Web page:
As with the last volume, the beginning is very important.  In Deadpool: Killustrated, Deadpool begins by hunting the white whale of Moby Dick.  Obviously (and ironically) the symbolism here is important.  To be succinct, there is A LOT written about Moby Dick.  Exactly what the white whale symbolizes is a source of endless discussions amongst literary scholars in literary circles (and, I’m sure, for literature majors).  Many advocate the idea that the whale represents something different to everyone in the novel, and for all the readers as well.  So, by killing the white whale, Deadpool is (in a way) killing the very idea of symbolism.  All of the superheroes that populate comics serve symbolic purposes.  All fictional characters do!  It’s part of the way literature works.  So, if Deadpool is looking to end the existence of all the superheroes, he begins this quest by killing the idea of symbolism.  With no symbolism, the heroes can’t spring into existence from the original characters that served as their genesis nor can they give birth to other ideas or characters themselves.


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Deadpool: 1, Symbolism: 0 / Photo Credit – Marvel Comics

Bunn brilliantly illustrates some of the myriad heroes and villains who are derived from the literary classics as Deadpool sees flashes of those very same heroes and villains he knows as he’s killing the classics.  Much of the fun of this book lies in seeing who Deadpool is hunting and why.  As I did in the last post, I’ll leave all of that for you to discover yourself should you choose to give it a read.  (If it’s not clear, I TOTALLY THINK YOU SHOULD DO THIS.)  Instead of going through all of Deadpool’s kills, I’ll examine only one.

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Photo Credit – Marvel Comics

Deadpool heads inside Bram Stoker’s horror classic Dracula to kill the archetypal vampire and his brides.  The web from Dracula through popular culture and literary works is immense.  Without Dracula in the Marvel Universe alone we’d lose Morbius, Blade, Baron Blood, Hannibal King, perhaps Dr. Strange, Elsa Bloodstone…the list goes on.  In popular culture, without Dracula we don’t have Penny Dreadful, True Blood, I Am Legend, Twilight, Nosferatu,  and countless others.

This begs the question – where, if at all, does original thought exist?  It seems no matter where we look, the inherent symbolism and inspiration of everything we enjoy comes from something else.  Everything is created contextually.  Take away the context, the idea ceases to exist and/or is forced to change.  As postmodernity asserts, there is no objective truth.  It is all subjective, thus dependent on the forces that shape it.  Even Dracula itself was born of preexisting ancient myths and the actions of historical madmen and women.  So if nothing is original, if nothing has inherent meaning, where does that leave us?  Where is Deadpool taking his readers this time around?

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Photo Credit – Marvel Comics

The point of postmodernity’s approach to meta-narratives (the postmodern name for the stories we use to explain life and give it meaning) and deconstruction isn’t to leave us meaningless.  Rather it is to show us that if there is no one, set, universal meaning then we can get rid of things that don’t serve us.  We can tear down ideas and structures that are discriminatory or violent or unhealthy.  There is nothing we must serve.  It’s all a subjective creation!  And then, once we’ve torn down the stories that no longer serve us, in their place we construct new structures that breed a healthier, happier, and more balanced existence.  We must create the meaning in life!  To use a bumper sticker cliche, “The meaning of life is to give life meaning.”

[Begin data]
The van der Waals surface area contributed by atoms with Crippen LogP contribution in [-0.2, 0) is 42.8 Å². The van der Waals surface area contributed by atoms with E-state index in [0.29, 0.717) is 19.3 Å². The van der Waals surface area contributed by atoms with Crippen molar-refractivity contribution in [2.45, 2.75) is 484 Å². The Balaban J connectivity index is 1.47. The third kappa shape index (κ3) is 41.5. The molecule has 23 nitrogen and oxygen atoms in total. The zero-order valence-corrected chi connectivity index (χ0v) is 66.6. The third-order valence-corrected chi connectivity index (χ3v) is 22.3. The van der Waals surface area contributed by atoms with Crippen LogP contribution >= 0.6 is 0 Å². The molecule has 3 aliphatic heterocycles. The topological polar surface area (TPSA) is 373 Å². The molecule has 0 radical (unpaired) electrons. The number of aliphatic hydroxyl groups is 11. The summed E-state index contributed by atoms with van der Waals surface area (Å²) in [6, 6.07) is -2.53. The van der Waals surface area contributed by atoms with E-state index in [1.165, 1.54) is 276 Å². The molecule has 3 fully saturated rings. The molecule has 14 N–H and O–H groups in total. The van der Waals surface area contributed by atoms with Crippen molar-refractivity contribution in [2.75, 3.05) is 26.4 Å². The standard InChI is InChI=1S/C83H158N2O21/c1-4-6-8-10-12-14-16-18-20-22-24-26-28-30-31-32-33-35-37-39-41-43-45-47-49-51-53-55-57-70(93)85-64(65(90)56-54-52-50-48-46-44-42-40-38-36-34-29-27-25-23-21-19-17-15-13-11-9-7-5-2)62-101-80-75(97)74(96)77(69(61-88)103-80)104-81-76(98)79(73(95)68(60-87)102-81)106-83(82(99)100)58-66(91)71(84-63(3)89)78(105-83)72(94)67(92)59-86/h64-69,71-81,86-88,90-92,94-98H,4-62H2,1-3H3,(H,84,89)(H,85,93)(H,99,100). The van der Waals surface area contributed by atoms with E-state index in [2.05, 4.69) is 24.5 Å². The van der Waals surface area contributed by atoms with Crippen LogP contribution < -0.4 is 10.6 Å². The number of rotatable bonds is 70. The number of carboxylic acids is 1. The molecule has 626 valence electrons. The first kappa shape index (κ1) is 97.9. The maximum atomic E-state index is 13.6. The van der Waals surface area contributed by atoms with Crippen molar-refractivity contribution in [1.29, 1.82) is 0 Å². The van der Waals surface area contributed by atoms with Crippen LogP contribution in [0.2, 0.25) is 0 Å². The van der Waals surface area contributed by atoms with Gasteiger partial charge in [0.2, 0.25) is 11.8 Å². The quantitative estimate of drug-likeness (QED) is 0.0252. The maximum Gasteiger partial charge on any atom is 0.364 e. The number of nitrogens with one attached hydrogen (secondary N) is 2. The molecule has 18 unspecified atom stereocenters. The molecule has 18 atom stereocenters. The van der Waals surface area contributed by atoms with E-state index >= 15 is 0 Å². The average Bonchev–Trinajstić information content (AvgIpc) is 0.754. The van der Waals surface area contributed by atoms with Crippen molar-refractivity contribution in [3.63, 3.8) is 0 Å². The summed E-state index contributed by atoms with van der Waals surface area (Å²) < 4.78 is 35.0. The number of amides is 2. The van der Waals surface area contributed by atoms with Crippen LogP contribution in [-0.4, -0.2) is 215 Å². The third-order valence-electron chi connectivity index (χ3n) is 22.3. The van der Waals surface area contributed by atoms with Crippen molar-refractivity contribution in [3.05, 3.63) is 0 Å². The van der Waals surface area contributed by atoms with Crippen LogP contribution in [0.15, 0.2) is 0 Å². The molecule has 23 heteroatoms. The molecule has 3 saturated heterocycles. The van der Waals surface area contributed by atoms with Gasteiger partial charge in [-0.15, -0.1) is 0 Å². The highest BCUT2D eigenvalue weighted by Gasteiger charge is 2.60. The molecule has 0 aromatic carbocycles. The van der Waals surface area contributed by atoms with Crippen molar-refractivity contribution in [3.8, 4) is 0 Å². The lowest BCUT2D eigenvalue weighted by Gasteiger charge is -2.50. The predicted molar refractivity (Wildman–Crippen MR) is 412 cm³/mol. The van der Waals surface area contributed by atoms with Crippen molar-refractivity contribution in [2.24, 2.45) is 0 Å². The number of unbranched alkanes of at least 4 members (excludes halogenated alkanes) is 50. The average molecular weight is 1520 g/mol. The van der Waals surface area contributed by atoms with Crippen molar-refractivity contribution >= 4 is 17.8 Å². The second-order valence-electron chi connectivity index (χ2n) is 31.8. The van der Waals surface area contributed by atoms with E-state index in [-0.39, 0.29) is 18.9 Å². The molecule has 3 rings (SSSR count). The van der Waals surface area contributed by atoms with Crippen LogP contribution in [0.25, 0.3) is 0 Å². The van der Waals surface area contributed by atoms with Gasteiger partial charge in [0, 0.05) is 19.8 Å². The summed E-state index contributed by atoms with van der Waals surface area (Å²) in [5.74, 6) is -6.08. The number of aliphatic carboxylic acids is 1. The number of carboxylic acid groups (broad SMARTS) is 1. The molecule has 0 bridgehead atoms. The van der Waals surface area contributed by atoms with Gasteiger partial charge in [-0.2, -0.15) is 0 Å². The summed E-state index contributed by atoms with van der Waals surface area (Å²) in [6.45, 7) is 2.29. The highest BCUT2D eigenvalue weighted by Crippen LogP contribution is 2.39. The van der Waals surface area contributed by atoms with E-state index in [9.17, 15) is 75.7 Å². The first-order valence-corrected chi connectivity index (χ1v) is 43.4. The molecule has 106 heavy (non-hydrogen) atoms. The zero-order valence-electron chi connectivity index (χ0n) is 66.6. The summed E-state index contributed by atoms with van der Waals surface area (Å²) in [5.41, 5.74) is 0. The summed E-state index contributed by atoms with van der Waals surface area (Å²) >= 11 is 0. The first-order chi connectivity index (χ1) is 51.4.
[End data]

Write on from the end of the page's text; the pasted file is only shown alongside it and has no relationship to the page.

In the first volume Deadpool is wrestling (and by extension forcing the reader to wrestle) with how perverted it is that we create characters only to derive pleasure from their constant pain.  In the second volume, he is showing us it doesn’t have to be this way.  All narratives, all life is a construct.  As such there is nothing inherent in us, nothing inherent in creation, that says we must gain enjoyment out of suffering or find violence and killing entertaining.  If we decide that this is unacceptable, if we decide we want something else to entertain us, then everything will change.  Part of the beauty of postmodernity is it reminds us both of the changing nature of everything as well as our own inherent ability (and responsibility) to create healthy and sustaining meaning in our lives.

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Story time with Uncle Deadpool / Photo Credit – Marvel Comics

Whew…okay, yeah.  I know.  Postmodernity can be rough sometimes.  I’m going to go take a little break now, maybe read something a little more mindless.  BUT we’re not done yet!  We’ve one more leg left on our journey through Deadpool’s most meta experience ever.   Yesterday he took apart the idea that grounds most comic book conflicts and their resolutions.  Today we watched Deadpool take apart the very idea of the characters themselves as well as the idea that stories must operate in any specific way.  The meta-madness will conclude tomorrow as Deadpool turns this unstoppable (and bloody) train of deconstruction inward and tries to pull himself apart.  It’ll be interesting…  Tune in tomorrow for more sassy swordsmanship and our thrilling conclusion!